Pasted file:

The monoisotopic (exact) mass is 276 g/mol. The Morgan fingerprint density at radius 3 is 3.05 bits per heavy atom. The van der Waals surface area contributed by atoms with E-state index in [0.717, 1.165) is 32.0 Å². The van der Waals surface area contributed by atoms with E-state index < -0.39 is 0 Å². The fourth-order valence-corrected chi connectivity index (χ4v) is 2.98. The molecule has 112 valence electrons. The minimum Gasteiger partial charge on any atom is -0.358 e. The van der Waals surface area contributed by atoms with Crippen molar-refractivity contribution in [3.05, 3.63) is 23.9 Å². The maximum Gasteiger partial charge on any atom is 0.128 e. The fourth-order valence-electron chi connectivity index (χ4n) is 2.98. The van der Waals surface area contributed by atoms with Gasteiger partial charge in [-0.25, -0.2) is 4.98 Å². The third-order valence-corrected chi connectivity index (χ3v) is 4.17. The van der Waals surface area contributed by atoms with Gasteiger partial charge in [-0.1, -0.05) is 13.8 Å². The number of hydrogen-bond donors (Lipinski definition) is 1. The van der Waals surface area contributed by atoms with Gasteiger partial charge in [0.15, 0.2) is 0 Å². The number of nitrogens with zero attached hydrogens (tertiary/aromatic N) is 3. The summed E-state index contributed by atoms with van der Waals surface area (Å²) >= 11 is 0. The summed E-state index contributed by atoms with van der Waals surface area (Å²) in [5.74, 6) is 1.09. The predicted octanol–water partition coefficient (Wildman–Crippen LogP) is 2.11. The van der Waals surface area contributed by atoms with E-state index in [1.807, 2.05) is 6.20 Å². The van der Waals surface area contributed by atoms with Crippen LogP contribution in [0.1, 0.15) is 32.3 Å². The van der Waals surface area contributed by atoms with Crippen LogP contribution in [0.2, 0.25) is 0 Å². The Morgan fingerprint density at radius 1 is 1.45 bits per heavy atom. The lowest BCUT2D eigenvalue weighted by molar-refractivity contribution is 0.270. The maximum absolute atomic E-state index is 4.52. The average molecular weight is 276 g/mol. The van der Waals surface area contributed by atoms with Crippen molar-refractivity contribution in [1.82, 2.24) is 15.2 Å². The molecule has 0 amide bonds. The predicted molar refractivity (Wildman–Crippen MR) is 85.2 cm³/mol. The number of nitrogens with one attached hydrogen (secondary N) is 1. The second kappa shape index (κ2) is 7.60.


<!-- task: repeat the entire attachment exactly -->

The monoisotopic (exact) mass is 276 g/mol. The Morgan fingerprint density at radius 3 is 3.05 bits per heavy atom. The van der Waals surface area contributed by atoms with E-state index in [0.717, 1.165) is 32.0 Å². The van der Waals surface area contributed by atoms with E-state index < -0.39 is 0 Å². The fourth-order valence-corrected chi connectivity index (χ4v) is 2.98. The molecule has 112 valence electrons. The minimum Gasteiger partial charge on any atom is -0.358 e. The van der Waals surface area contributed by atoms with Crippen molar-refractivity contribution in [3.05, 3.63) is 23.9 Å². The maximum Gasteiger partial charge on any atom is 0.128 e. The fourth-order valence-electron chi connectivity index (χ4n) is 2.98. The van der Waals surface area contributed by atoms with Gasteiger partial charge in [-0.25, -0.2) is 4.98 Å². The third-order valence-corrected chi connectivity index (χ3v) is 4.17. The van der Waals surface area contributed by atoms with Gasteiger partial charge in [-0.1, -0.05) is 13.8 Å². The number of hydrogen-bond donors (Lipinski definition) is 1. The van der Waals surface area contributed by atoms with Gasteiger partial charge in [0.15, 0.2) is 0 Å². The number of nitrogens with zero attached hydrogens (tertiary/aromatic N) is 3. The summed E-state index contributed by atoms with van der Waals surface area (Å²) >= 11 is 0. The summed E-state index contributed by atoms with van der Waals surface area (Å²) in [5.74, 6) is 1.09. The predicted octanol–water partition coefficient (Wildman–Crippen LogP) is 2.11. The van der Waals surface area contributed by atoms with E-state index in [1.807, 2.05) is 6.20 Å². The van der Waals surface area contributed by atoms with Crippen LogP contribution in [0.1, 0.15) is 32.3 Å². The van der Waals surface area contributed by atoms with Crippen LogP contribution in [0.2, 0.25) is 0 Å². The Morgan fingerprint density at radius 1 is 1.45 bits per heavy atom. The lowest BCUT2D eigenvalue weighted by molar-refractivity contribution is 0.270. The maximum absolute atomic E-state index is 4.52. The average molecular weight is 276 g/mol. The van der Waals surface area contributed by atoms with Crippen molar-refractivity contribution in [1.82, 2.24) is 15.2 Å². The molecule has 0 amide bonds. The predicted molar refractivity (Wildman–Crippen MR) is 85.2 cm³/mol. The number of nitrogens with one attached hydrogen (secondary N) is 1. The second kappa shape index (κ2) is 7.60.